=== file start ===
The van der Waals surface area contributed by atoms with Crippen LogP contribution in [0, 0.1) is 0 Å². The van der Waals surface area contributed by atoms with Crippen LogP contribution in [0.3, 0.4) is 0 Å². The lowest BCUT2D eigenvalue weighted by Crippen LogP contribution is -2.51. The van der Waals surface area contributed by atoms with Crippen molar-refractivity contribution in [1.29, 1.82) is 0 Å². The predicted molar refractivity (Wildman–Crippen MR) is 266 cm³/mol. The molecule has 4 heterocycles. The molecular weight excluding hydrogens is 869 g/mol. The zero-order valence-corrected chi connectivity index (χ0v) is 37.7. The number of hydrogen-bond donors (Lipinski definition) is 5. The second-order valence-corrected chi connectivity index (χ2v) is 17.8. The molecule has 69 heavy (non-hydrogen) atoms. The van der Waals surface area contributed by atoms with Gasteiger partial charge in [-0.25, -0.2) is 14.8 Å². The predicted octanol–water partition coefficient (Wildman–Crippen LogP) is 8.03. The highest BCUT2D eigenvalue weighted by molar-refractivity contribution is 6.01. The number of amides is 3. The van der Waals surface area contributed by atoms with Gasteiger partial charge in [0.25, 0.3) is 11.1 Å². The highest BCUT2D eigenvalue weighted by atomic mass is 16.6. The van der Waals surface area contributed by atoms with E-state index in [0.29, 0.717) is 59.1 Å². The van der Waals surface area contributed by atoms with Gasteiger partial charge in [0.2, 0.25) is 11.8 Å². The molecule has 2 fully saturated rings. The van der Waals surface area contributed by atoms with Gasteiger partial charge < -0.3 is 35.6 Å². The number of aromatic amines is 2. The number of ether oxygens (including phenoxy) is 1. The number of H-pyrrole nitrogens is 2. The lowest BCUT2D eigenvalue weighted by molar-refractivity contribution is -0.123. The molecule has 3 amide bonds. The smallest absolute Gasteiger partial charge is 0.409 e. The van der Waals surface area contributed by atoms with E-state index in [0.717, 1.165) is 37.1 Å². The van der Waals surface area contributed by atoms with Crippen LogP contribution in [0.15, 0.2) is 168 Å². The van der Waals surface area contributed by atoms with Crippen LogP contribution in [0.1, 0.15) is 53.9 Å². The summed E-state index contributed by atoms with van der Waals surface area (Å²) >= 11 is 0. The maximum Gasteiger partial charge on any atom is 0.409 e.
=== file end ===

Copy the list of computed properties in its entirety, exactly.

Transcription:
The van der Waals surface area contributed by atoms with Crippen LogP contribution in [0, 0.1) is 0 Å². The van der Waals surface area contributed by atoms with Crippen LogP contribution in [0.3, 0.4) is 0 Å². The lowest BCUT2D eigenvalue weighted by Crippen LogP contribution is -2.51. The van der Waals surface area contributed by atoms with Crippen molar-refractivity contribution in [1.29, 1.82) is 0 Å². The predicted molar refractivity (Wildman–Crippen MR) is 266 cm³/mol. The molecule has 4 heterocycles. The molecular weight excluding hydrogens is 869 g/mol. The zero-order valence-corrected chi connectivity index (χ0v) is 37.7. The number of hydrogen-bond donors (Lipinski definition) is 5. The second-order valence-corrected chi connectivity index (χ2v) is 17.8. The molecule has 69 heavy (non-hydrogen) atoms. The van der Waals surface area contributed by atoms with Gasteiger partial charge in [-0.25, -0.2) is 14.8 Å². The predicted octanol–water partition coefficient (Wildman–Crippen LogP) is 8.03. The highest BCUT2D eigenvalue weighted by molar-refractivity contribution is 6.01. The number of amides is 3. The van der Waals surface area contributed by atoms with Gasteiger partial charge in [0.25, 0.3) is 11.1 Å². The highest BCUT2D eigenvalue weighted by atomic mass is 16.6. The van der Waals surface area contributed by atoms with E-state index in [0.29, 0.717) is 59.1 Å². The van der Waals surface area contributed by atoms with Gasteiger partial charge in [0.2, 0.25) is 11.8 Å². The molecule has 2 fully saturated rings. The van der Waals surface area contributed by atoms with Gasteiger partial charge < -0.3 is 35.6 Å². The number of aromatic amines is 2. The number of ether oxygens (including phenoxy) is 1. The number of H-pyrrole nitrogens is 2. The lowest BCUT2D eigenvalue weighted by molar-refractivity contribution is -0.123. The molecule has 3 amide bonds. The smallest absolute Gasteiger partial charge is 0.409 e. The van der Waals surface area contributed by atoms with E-state index in [0.717, 1.165) is 37.1 Å². The van der Waals surface area contributed by atoms with Crippen LogP contribution in [0.15, 0.2) is 168 Å². The van der Waals surface area contributed by atoms with Crippen LogP contribution in [0.1, 0.15) is 53.9 Å². The summed E-state index contributed by atoms with van der Waals surface area (Å²) >= 11 is 0. The maximum Gasteiger partial charge on any atom is 0.409 e.